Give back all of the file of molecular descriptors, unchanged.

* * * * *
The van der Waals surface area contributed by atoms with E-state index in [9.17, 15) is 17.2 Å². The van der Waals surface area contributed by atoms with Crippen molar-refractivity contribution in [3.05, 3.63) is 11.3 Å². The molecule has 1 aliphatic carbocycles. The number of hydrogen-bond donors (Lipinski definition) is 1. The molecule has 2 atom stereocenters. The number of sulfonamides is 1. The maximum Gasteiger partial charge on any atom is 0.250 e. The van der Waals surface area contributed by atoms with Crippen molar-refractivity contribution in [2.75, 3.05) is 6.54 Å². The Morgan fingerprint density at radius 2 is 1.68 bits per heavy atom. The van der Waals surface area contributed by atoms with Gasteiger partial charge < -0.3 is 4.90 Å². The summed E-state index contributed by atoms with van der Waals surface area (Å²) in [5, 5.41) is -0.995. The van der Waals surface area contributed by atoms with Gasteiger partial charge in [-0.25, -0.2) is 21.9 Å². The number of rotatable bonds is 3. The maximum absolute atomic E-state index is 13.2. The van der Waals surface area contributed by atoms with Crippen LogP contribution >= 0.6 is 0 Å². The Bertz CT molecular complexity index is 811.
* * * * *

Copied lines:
The van der Waals surface area contributed by atoms with E-state index in [9.17, 15) is 17.2 Å². The van der Waals surface area contributed by atoms with Crippen molar-refractivity contribution in [3.05, 3.63) is 11.3 Å². The molecule has 1 aliphatic carbocycles. The number of hydrogen-bond donors (Lipinski definition) is 1. The molecule has 2 atom stereocenters. The number of sulfonamides is 1. The maximum Gasteiger partial charge on any atom is 0.250 e. The van der Waals surface area contributed by atoms with Crippen molar-refractivity contribution in [2.75, 3.05) is 6.54 Å². The Morgan fingerprint density at radius 2 is 1.68 bits per heavy atom. The van der Waals surface area contributed by atoms with Gasteiger partial charge < -0.3 is 4.90 Å². The summed E-state index contributed by atoms with van der Waals surface area (Å²) in [5, 5.41) is -0.995. The van der Waals surface area contributed by atoms with Gasteiger partial charge in [-0.25, -0.2) is 21.9 Å². The number of rotatable bonds is 3. The maximum absolute atomic E-state index is 13.2. The van der Waals surface area contributed by atoms with Crippen LogP contribution >= 0.6 is 0 Å². The Bertz CT molecular complexity index is 811.